To explore the relationship between inflammation, oxidative stress and poor myocardial perfusion in patients with acute ST-segment elevation myocardial infarction (STEMI) after primary percutaneous coronary intervention (PCI).Background
Risk factors and mechanisms of poor reperfusion in patients with STEMI after primary PCI remain unclear.Methods
A total of 143 patients who underwent primary PCI after STEMI were divided into good and poor perfusion groups according to sum-ST-segment resolution (sumSTR) and TIMI myocardial perfusion grade (TMP) results. Aortic sinus arterial blood was collected after primary PCI. The platelet-leukocyte aggregation (PLA), platelet-neutrophil aggregation (PNA), platelet-monocyte aggregation (PMA) and platelet-lymphocyte aggregation (PLyA) were measured by flow cytometry. The malondialdehyde (MDA) and superoxide dismutase (SOD) levels were measured by chemical colorimetry.Results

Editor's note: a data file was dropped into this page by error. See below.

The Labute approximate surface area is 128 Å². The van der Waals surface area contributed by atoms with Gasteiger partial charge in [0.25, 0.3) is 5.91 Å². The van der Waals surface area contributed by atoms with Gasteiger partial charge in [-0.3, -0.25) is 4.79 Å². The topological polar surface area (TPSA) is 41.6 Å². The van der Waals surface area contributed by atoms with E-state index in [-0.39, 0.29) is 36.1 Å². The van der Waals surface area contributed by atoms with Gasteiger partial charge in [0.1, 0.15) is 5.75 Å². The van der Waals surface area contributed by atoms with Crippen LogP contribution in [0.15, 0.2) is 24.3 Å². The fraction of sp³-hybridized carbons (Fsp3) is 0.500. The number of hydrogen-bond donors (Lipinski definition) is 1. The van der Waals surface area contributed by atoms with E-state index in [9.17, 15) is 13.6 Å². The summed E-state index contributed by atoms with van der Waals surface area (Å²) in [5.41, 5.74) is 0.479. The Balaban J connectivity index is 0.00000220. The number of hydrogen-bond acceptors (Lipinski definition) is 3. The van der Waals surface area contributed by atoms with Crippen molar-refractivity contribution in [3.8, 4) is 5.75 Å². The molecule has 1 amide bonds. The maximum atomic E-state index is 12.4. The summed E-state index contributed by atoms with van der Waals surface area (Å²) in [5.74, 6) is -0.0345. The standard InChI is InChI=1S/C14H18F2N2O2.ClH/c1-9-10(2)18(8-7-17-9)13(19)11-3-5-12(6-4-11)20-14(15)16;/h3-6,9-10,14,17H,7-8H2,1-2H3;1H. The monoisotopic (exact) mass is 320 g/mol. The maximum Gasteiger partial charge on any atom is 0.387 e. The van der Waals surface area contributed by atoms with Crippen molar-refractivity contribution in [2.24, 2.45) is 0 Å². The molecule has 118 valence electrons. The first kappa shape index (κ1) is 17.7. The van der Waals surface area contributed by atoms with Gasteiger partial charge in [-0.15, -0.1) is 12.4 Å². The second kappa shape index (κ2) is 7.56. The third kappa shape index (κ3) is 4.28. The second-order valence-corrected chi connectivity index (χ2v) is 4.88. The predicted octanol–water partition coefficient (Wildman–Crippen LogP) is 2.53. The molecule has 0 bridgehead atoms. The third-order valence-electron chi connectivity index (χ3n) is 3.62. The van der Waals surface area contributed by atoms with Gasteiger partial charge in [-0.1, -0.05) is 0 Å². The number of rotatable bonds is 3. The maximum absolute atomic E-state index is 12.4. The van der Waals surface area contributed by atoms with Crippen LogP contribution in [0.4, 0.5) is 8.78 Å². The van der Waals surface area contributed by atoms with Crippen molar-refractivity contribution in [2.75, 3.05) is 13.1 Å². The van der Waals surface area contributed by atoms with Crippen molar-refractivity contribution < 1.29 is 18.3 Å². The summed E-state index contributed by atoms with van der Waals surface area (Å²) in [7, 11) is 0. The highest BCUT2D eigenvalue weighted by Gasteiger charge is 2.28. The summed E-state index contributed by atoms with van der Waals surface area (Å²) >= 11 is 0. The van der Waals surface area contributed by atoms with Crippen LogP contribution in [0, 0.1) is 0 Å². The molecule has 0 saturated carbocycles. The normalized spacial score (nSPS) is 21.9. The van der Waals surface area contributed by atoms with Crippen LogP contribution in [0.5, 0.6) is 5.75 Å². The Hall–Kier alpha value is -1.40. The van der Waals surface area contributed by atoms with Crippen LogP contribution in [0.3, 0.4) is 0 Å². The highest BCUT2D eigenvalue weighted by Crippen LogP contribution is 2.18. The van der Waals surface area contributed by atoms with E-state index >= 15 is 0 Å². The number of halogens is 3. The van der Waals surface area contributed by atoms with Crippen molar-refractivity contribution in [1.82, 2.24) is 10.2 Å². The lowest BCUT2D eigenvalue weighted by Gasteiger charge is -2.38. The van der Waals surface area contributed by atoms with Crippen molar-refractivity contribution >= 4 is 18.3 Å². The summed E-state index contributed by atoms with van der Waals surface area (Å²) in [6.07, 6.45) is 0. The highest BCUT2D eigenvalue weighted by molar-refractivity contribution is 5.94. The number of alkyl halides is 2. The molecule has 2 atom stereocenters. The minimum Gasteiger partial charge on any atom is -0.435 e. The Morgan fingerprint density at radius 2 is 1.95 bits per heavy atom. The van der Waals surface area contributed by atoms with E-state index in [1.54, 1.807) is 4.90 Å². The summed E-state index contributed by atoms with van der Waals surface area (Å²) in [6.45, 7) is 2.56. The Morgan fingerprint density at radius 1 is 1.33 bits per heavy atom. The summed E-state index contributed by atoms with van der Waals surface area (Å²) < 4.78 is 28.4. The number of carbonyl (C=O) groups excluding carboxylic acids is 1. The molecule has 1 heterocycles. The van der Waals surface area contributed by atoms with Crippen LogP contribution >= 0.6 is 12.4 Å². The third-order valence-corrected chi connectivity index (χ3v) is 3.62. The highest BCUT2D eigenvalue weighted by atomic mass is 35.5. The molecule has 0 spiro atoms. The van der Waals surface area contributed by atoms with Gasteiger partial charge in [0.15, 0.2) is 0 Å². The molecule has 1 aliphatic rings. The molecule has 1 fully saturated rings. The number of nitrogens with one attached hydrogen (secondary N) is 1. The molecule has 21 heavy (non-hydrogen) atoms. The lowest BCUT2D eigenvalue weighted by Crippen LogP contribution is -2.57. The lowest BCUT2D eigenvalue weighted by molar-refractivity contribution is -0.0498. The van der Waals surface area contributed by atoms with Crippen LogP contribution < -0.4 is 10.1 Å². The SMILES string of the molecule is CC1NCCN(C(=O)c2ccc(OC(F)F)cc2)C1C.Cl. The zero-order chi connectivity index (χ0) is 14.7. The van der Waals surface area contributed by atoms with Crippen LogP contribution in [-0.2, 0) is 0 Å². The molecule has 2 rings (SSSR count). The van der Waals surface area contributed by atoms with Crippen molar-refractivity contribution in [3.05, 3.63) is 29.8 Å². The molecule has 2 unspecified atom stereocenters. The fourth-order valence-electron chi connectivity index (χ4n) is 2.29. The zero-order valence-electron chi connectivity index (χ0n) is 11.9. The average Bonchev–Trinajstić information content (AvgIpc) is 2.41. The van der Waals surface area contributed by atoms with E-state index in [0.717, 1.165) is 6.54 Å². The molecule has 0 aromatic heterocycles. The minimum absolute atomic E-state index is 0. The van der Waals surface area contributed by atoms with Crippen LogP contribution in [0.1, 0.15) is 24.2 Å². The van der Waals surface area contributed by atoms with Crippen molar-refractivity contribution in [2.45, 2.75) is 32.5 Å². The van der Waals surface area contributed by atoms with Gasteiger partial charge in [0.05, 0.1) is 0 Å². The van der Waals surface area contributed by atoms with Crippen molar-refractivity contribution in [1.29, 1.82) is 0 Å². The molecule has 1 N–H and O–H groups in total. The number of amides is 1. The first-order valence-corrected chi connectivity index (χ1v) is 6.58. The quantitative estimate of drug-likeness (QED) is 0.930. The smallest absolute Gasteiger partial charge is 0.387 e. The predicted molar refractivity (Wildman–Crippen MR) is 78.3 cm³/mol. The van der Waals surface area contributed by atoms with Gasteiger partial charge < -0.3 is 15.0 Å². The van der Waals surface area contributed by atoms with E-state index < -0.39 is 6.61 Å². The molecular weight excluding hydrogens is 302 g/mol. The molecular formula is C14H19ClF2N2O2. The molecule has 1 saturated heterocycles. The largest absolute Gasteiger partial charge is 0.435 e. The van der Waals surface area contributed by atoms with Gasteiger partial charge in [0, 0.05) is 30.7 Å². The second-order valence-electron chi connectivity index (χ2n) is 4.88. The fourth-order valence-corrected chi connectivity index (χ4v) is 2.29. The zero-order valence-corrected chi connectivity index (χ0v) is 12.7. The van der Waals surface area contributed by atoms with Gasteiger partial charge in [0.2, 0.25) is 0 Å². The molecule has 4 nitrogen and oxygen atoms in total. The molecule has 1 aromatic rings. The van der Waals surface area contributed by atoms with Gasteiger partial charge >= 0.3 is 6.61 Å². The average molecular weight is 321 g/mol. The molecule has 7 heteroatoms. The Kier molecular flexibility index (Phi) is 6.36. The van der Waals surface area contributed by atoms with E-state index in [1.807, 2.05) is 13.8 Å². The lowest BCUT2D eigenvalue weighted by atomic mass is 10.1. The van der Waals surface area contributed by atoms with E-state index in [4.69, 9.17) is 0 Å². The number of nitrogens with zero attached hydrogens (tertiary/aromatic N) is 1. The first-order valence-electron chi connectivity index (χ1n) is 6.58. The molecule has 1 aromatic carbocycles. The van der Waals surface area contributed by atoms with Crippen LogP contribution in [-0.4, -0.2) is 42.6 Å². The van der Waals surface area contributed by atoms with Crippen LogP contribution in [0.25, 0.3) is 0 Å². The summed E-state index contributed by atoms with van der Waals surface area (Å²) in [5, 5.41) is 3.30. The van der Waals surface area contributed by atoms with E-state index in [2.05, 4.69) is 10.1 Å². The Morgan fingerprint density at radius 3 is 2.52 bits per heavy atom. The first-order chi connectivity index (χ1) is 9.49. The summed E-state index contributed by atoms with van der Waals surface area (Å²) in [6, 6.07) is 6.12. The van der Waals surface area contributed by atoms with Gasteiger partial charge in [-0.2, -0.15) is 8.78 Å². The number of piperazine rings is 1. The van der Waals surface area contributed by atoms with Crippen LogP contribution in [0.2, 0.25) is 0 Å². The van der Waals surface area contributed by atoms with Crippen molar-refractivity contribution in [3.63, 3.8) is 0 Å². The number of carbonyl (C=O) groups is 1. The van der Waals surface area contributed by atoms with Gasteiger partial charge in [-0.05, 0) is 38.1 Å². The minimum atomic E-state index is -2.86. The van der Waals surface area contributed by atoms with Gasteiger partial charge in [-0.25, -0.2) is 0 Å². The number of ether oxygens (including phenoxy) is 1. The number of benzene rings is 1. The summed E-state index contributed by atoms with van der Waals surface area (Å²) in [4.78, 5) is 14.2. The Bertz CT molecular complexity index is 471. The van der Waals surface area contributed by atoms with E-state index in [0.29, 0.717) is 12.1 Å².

The leukocyte count, neutrophil ratio and high-sensitivity C-reactive protein were significantly higher in the poor perfusion group than the good perfusion group (p < 0.05). Multiple linear regression analysis showed that neutrophil ratio was an independent risk factor of sumSTR in STEMI patients after primary PCI (p < 0.01). The poor myocardial perfusion group had higher levels of PLA, PNA, PMA and MDA (p < 0.05). There were no differences in PLyA and SOD levels between the good and poor myocardial perfusion groups (p > 0.05).Conclusion
Inflammation and oxidative stress were related to poor myocardial perfusion in patients with STEMI after primary PCI.